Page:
Rapid response teams to launch in April

Rapid response teams have been announced to be on hand within two hours to help support older people to remain well at home and avoid hospital admissions.

Local health service and council teams will begin the roll out of Urgent Community Response teams from April, to support England’s ageing population and those with complex needs.

The teams will give those who need it fast access to a range of qualified professionals who can address both their health and social care needs, including physiotherapy and occupational therapy, medication prescribing and reviews, and help with staying well-fed and -hydrated.

Backed by £14million of investment, seven ‘accelerator’ sites will be the first to deliver the new standards for care, working together to standardise how urgent community services will be measured, and delivered consistently across the country, 365 days a year.

Sir Simon Stevens, Chief Executive, NHS England said: “The NHS working hand in glove in the community with council-funded social care services can be the difference between an older person or someone with long-term health needs spending a week or a month on a ward – or getting the right help early so they don’t need to go to hospital in the first place.”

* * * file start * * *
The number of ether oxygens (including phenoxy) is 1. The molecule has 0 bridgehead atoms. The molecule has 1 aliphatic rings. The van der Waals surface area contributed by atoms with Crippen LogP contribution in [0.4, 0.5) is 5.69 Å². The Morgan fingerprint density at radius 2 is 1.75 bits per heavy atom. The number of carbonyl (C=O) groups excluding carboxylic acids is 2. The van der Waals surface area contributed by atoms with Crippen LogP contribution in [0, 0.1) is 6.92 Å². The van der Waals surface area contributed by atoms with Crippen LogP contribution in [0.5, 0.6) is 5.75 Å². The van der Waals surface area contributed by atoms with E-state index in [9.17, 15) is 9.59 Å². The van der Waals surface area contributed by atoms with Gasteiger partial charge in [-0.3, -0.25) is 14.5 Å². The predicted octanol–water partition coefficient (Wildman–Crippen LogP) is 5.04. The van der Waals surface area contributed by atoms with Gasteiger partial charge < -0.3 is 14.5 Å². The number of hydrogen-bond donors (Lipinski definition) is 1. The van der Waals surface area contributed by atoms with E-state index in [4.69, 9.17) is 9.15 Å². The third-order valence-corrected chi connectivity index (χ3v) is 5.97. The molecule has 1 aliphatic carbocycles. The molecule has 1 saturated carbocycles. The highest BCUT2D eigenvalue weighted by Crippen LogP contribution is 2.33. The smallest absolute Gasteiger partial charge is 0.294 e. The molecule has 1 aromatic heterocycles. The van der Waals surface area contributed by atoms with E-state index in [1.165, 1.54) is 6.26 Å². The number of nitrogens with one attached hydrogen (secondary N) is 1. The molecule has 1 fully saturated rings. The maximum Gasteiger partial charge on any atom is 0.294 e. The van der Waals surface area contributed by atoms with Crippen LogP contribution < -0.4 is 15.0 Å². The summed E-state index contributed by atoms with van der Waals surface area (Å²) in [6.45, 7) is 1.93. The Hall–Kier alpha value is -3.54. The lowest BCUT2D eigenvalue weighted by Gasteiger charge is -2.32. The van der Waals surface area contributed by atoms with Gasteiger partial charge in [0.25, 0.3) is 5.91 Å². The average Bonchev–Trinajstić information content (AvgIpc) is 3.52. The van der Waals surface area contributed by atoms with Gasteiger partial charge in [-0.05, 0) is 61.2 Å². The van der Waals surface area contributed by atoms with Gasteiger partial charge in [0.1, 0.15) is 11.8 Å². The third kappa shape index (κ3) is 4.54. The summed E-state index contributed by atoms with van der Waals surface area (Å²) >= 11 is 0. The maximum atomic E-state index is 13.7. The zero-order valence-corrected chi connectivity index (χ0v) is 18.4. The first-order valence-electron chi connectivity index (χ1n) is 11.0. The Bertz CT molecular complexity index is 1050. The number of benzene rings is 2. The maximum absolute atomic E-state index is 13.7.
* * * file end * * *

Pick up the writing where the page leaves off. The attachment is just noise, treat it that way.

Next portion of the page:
“That’s why as part of our Long Term Plan for the NHS we are putting community services front and centre, and backing them with a growing share of the NHS budget – and putting in place these new standards will give people and their families peace of mind about what they can expect from their local services when they need help most.”

Matthew Winn, NHS Director of Community Health and Chief Executive of Cambridgeshire Community Services NHS Trust said: “For the first time in its 71-year history, NHS national plans prioritise community health services, providing a genuine opportunity to do something different when caring for people facing a health crisis at home.”

“We have committed to ensure all patients in England get the right community care, in a timely manner when they need it most by 2023/24.”

Seven ‘accelerator’ sites have been selected to develop the two hour/two day NHS standards, and include partnerships of providers of community health services, NHS commissioners, councils and adult social care teams, and 111 and ambulance services.

They are:

  • Warrington Together (Cheshire and Merseyside STP);
  • West Yorkshire and Harrogate Health and Care Partnership (Kirklees);
  • Leicester, Leicestershire and Rutland system;
  • Cornwall system;
  • Buckinghamshire, Oxfordshire and Berkshire system;
  • South East London system; and
  • Norfolk and Waveney system